It is no longer controversial or suspicious to be curious. But, until recently, there has been little curiosity about curiosity itself. This has begun to change, with the publication of a series of books asking what curiosity is and why it matters. Though an eclectic and slippery subject, taking different forms in different times and places, curiosity has two common threads. The first is ‘care’, comprising commitment or interest (committed rather than ‘mere’ curiosity) and a quality of attention (carefulness). The second is concerned with ‘questions’, and this highlights the drivers and parameters of enquiry: the mixture of virtue, pleasure and passion that drives explorers (in all their forms) to uncover the new. Critical attention to curiosity – examining relations of care that drive curiosity, and drawing attention to the origin and form of questions – speaks to fundamental questions about knowledge: how we come to know the things we know.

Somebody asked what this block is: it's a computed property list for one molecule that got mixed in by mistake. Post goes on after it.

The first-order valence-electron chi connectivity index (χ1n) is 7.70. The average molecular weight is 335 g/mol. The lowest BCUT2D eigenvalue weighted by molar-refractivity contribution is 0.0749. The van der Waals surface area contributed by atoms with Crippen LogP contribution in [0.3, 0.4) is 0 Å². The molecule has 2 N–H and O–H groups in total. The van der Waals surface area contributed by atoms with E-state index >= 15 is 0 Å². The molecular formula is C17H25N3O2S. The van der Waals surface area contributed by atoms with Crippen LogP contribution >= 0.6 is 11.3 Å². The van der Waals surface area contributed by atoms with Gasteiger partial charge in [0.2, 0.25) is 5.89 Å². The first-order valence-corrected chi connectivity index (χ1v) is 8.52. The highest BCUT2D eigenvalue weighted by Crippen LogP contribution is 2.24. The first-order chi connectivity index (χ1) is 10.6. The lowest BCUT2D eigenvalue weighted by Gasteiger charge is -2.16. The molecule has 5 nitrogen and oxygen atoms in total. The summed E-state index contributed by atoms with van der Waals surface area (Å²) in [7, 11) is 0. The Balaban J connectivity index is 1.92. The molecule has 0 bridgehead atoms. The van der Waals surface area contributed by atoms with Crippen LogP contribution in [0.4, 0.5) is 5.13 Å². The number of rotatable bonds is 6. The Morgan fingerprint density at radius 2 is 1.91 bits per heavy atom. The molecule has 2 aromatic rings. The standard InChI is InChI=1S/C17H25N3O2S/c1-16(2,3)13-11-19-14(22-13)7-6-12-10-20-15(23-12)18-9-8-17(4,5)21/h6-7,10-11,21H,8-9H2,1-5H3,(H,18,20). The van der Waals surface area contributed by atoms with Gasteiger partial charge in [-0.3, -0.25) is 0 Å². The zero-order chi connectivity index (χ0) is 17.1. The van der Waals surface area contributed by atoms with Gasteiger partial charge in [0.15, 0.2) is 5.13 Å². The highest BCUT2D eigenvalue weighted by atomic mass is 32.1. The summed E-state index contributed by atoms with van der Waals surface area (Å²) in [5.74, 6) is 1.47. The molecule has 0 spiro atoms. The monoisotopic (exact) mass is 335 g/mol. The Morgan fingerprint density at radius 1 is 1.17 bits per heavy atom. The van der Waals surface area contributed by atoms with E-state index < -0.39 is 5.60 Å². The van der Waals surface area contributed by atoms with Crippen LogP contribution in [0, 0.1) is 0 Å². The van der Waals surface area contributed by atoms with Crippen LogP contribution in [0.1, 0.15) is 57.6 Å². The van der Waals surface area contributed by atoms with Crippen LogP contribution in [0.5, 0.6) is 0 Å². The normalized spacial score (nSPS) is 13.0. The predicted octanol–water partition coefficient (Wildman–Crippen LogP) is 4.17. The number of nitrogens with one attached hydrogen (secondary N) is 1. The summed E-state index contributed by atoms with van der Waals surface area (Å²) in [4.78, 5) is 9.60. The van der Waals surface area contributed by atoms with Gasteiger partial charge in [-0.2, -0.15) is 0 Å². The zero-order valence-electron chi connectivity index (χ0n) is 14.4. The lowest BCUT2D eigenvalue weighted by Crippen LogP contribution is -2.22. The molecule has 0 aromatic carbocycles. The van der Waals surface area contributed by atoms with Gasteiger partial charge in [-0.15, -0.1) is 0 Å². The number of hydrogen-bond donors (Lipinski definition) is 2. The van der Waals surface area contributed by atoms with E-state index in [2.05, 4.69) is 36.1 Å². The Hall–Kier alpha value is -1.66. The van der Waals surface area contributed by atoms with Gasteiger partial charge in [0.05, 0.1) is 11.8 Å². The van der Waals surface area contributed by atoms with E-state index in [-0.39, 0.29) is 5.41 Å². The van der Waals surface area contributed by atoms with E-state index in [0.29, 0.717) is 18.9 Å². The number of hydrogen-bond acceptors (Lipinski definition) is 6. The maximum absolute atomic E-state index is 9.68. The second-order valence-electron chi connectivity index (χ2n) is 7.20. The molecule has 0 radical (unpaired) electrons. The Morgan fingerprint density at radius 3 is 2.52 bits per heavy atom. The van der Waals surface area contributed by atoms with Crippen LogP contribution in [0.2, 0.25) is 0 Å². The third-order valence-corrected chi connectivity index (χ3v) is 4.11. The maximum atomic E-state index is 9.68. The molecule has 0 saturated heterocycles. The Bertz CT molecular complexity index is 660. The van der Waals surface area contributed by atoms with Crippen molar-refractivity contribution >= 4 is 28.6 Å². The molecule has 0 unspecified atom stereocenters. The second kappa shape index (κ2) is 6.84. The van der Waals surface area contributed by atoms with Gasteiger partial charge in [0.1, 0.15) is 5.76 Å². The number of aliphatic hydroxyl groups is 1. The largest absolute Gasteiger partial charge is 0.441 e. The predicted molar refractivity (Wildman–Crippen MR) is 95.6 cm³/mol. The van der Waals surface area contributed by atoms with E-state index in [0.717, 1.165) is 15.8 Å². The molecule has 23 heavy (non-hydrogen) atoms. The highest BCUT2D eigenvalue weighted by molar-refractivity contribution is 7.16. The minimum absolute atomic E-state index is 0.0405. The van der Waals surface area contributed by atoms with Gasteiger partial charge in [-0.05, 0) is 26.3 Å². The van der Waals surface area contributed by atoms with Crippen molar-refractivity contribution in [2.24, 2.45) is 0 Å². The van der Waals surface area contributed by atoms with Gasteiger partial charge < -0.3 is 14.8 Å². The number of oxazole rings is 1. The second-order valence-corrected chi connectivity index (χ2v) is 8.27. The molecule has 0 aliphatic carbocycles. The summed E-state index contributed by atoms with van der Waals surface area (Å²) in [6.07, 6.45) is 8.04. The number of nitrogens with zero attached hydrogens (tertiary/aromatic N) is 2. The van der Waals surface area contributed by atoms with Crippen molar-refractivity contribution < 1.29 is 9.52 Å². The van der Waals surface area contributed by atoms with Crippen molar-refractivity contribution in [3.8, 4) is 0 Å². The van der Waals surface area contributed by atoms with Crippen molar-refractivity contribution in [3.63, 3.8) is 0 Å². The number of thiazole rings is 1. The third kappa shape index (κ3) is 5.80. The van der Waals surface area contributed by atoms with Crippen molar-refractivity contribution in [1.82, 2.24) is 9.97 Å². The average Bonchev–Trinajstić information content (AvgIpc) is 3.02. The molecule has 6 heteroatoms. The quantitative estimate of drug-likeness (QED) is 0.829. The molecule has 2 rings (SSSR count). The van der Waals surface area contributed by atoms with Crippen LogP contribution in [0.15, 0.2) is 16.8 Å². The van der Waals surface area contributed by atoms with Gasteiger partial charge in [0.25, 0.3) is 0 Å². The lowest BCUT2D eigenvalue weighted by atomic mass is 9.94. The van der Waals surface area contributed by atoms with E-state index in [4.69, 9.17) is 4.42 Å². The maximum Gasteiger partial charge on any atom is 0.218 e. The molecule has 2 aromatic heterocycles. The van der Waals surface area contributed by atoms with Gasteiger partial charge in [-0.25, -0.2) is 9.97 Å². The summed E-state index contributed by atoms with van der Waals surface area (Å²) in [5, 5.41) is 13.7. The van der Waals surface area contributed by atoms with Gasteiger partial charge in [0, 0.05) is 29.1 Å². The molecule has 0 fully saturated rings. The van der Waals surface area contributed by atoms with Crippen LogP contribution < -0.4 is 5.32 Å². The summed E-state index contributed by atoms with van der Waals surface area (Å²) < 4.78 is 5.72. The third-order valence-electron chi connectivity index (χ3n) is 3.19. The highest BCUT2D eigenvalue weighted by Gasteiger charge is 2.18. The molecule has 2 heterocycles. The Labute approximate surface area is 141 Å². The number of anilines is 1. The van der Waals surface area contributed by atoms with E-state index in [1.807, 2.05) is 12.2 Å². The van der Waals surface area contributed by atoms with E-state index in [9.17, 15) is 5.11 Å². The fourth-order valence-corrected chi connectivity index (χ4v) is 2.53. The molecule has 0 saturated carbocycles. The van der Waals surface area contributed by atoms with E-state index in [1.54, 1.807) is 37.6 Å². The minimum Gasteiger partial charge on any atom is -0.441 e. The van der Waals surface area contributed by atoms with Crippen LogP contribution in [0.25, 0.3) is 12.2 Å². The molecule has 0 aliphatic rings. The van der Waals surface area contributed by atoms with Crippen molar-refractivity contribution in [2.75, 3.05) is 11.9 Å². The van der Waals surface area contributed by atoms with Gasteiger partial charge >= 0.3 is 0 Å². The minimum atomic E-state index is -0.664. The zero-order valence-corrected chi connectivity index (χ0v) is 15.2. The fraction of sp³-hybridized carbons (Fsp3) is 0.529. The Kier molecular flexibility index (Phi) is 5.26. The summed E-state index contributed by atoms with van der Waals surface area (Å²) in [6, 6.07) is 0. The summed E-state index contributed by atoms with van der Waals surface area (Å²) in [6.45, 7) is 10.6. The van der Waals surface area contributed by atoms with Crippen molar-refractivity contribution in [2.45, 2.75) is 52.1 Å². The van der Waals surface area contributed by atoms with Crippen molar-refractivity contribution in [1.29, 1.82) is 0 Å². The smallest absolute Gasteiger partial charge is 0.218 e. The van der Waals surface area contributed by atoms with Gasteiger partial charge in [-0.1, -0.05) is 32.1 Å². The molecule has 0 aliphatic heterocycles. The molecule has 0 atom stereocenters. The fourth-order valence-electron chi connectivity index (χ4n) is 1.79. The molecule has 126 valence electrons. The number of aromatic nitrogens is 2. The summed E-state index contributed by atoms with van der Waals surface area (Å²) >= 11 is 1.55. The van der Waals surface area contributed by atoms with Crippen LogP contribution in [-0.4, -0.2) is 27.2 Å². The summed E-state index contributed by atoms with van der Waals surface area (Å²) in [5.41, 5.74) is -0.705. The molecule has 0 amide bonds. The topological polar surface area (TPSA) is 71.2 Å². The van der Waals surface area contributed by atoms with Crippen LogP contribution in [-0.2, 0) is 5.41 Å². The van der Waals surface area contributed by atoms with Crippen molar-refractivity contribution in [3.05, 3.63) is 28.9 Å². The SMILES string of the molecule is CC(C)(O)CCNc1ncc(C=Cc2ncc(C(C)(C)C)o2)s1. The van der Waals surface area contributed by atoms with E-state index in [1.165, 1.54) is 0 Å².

Research Professor on society, culture, art, cognition, critical thinking, intelligence, creativity, neuroscience, autopoiesis, self-organization, complexity, systems, networks, rhizomes, leadership, sustainability, thinkers, futures ++
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